redstarENGLISH, Karen. It All Comes Down to This. 368p. Clarion. Jul. 2017. Tr $16.99. ISBN 9780544839571.

Gr 5-8 –Sophie is a 12-year-old African American girl living in 1965 Los Angeles. She is intelligent and determined. With two professional parents and a sister on her way to a historically black college, Sophie is living a middle-class life in her mostly white neighborhood and struggling to find acceptance among her peers. Friendship formation and creative ambitions are thwarted by bigotry, but her inner strength leaves her undaunted. Sophie has a complex relationship with her busy, successful parents. Her sister, Lily, is a strong influence on Sophie. Because of Lily’s relationship with the family’s Jamaican housekeeper’s son, she is exposed to social activism and catches a glimpse of the 1965 Watts Riots. Relatable characters populate this story of one significant summer in a girl’s life. Readers will react strongly to the scorn with which Sophie is treated by neighborhood girls, and hopefully be prompted to take up the cause of social justice when they draw parallels between the events of Sophie’s world and contemporary happenings. A few instances of offensive language and a subplot involving adultery make this a choice for middle schoolers or mature middle graders. VERDICT A satisfying combination of historical and realistic fiction featuring an interesting and diverse cast.–Deidre Winterhalter, Oak Park Public ­Library, IL

This review was published in the School Library Journal June 2017 issue.

redstarGRIMES, Nikki. Garvey’s Choice. 120p. Boyds Mills/Wordsong. Oct. 2016. Tr $16.95. ISBN 9781629797403.

Garvey's Choice by Nikki GrimesGr 4-8 –Grimes’s latest is a sensitively written middle grade novel in verse that takes its syllable count from Japanese tanka. Garvey is an overweight boy who is teased at school and whose father constantly prods him to be more like his athletic older sister, Angie. But Garvey has a best friend (Joe), an open heart (which leads him to a new friend, Manny), and, as readers learn midway through the book, a talent for singing, which lands him a coveted solo in the school’s chorus concert. Through that talent, Garvey finds a way to connect with his father and combat his bullies’ rude remarks with a newfound strength of purpose. Those who thought Planet Middle School’s Joylin was a remarkably lifelike portrait of an angsty yet kind adolescent will fall hard for Garvey, a tender, sincere boy who dislikes athletics. Grimes writes about adolescent friendships in a way that feels deeply human. VERDICT A short, sweet, satisfying novel in verse that educators and readers alike will love.–Abigail Garnett, Brooklyn Public Library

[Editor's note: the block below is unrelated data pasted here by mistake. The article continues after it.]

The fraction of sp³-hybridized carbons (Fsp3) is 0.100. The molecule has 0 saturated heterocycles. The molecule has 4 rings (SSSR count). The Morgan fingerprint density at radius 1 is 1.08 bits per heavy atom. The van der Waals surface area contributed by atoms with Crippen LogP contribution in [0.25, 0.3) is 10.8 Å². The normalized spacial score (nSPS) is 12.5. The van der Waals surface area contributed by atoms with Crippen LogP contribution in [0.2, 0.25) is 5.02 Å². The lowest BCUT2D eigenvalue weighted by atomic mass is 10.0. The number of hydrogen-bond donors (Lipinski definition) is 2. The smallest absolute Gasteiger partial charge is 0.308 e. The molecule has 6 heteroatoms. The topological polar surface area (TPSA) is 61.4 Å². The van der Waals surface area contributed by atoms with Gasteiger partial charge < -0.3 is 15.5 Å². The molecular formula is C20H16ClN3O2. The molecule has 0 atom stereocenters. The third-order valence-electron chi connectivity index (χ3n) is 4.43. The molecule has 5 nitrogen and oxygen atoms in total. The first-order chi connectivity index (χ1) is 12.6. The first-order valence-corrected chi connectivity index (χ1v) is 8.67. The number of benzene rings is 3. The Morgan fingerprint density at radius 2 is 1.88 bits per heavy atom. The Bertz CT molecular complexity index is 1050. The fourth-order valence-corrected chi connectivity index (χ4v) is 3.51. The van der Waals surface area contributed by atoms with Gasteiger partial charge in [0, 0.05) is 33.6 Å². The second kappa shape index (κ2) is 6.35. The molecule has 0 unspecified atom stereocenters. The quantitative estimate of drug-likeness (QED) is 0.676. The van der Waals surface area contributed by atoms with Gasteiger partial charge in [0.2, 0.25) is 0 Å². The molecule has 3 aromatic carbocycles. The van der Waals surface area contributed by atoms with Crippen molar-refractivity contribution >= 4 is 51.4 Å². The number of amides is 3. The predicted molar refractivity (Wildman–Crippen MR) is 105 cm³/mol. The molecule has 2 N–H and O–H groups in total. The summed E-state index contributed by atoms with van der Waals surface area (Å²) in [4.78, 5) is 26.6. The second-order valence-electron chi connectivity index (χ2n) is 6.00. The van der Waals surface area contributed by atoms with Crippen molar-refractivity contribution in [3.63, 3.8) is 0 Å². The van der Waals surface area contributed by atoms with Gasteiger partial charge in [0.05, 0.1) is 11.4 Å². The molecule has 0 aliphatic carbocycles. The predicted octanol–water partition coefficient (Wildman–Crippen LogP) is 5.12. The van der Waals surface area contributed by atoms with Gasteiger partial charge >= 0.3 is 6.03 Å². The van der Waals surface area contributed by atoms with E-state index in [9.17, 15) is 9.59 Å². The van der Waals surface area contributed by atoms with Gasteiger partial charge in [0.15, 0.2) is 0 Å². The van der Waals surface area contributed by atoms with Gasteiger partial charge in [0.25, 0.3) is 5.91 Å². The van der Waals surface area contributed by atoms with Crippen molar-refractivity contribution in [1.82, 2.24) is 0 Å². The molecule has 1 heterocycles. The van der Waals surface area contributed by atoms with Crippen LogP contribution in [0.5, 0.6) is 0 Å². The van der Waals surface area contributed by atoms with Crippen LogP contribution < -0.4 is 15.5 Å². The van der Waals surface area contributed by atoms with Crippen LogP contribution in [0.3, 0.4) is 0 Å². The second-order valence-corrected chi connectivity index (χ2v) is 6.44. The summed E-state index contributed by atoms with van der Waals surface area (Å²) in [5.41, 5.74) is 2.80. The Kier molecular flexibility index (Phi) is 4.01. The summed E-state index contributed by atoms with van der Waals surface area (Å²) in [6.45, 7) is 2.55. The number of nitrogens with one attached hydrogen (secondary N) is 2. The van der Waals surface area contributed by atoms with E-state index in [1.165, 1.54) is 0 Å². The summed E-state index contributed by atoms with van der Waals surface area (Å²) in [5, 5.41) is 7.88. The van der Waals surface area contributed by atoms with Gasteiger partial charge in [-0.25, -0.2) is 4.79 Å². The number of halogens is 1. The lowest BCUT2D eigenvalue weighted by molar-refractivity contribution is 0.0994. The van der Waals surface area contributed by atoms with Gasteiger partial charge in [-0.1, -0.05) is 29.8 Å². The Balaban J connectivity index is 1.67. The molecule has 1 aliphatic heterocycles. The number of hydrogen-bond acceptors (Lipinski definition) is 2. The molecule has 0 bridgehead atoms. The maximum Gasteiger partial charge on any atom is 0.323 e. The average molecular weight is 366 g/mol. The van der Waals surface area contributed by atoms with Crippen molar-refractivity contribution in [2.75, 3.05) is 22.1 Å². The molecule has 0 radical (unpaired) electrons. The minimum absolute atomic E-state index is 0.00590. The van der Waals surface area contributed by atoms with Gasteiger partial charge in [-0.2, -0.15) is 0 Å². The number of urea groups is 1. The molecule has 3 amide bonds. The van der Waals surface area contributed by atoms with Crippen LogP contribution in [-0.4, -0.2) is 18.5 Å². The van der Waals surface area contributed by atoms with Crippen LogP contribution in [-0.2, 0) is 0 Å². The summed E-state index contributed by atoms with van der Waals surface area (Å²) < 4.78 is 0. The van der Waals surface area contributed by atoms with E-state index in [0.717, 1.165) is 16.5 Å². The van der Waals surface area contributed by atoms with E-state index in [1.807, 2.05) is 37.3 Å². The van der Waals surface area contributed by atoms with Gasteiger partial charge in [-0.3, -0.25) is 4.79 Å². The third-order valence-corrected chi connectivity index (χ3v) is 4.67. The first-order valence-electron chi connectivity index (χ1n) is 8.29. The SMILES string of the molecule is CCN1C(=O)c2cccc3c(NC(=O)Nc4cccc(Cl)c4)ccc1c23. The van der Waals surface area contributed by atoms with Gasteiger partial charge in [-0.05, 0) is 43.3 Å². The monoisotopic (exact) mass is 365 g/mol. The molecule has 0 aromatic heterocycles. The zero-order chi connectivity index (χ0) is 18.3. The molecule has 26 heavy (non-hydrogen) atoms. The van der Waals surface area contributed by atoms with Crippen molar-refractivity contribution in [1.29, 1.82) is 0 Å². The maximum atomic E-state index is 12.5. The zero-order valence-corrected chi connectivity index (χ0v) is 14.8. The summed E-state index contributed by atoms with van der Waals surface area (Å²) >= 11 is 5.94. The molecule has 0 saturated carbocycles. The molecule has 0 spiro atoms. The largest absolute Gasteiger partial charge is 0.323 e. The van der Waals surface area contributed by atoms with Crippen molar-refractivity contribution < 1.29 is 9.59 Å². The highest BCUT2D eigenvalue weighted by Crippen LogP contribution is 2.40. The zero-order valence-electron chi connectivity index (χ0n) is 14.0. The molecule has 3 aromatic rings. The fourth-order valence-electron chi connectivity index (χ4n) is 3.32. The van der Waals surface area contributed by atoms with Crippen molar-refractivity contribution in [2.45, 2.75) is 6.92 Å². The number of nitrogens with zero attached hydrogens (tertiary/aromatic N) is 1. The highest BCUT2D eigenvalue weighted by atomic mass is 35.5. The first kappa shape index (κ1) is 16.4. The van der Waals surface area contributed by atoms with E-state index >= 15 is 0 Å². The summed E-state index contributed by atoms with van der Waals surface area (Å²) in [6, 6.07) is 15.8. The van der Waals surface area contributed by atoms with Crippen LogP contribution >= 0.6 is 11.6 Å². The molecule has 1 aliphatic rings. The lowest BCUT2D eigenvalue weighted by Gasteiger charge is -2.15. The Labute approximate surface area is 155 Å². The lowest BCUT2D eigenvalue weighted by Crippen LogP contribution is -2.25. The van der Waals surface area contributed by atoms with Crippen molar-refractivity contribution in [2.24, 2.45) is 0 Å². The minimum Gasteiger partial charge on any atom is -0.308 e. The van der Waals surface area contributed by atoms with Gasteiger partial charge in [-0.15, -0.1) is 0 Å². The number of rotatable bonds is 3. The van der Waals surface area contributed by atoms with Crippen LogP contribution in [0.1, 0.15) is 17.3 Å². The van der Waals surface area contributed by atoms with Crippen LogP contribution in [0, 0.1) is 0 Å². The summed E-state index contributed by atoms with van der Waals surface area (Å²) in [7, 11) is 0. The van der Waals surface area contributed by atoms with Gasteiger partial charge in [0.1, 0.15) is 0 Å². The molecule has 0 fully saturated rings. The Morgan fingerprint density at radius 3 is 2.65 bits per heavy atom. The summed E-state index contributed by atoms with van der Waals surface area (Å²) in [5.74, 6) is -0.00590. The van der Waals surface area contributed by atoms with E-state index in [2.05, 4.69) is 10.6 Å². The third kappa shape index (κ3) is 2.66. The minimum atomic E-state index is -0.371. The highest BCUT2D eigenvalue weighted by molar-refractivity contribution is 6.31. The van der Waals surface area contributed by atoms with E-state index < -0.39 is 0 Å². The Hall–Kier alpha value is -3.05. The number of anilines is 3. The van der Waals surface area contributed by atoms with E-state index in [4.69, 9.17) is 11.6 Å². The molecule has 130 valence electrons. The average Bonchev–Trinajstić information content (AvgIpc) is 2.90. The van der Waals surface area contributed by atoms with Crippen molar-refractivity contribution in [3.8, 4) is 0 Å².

This review was published in the School Library Journal July 2016 issue.

Jackson, Linda Williams. A Sky Full of Stars. 320p. HMH. Jan. 2018. Tr $16.99. ISBN 9780544800656.

Gr 5-7 –Jackson’s second novel in the continuing story of Rosa “Rose” Lee Carter, a 13-year-old African American girl growing up in Mississippi. The year is 1955, and the town of Stillwater, MI, is still reeling from the injustice of Emmett Till’s murderers going free. The white folks are saying that ever since the trial, “the coloreds have gotten beside themselves.” Trouble is brewing closer to Rosa than it ever has before. Her best friend, Hallelujah, the preacher’s son, is stirring up talk of holding demonstrations in Stillwater. But it is Rosa’s cousin Shorty who is determined to take a stronger stance against whites, using guns instead of words. While the backdrop of the story depicts the violence and hatred toward blacks in the South, racial tension and injustice is weaved throughout Rosa’s own story. Many readers will be shaken by the level of violence that pervaded this time and region of the country, while others will see echoes of this history in current events. There is also much inspiration to be found in Rosa’s resilience and her determination to make something good of her life and not leave her beloved South for a “safer” part of the country. Jackson presents a raw and frank look at what growing up in the deep South during Jim Crow was really like. VERDICT A powerful and well-crafted novel that will spark deep discussion of this era in U.S. history— and its contemporary repercussions.–Carol ­Connor, Cincinnati Public Schools, OH

This review was published in the School Library Journal September 2017 issue.

redstarJOHNSON, Varian. The Parker Inheritance. 352p. Scholastic/Arthur A. Levine Bks. Mar. 2018. Tr $16.99. ISBN 9780545946179.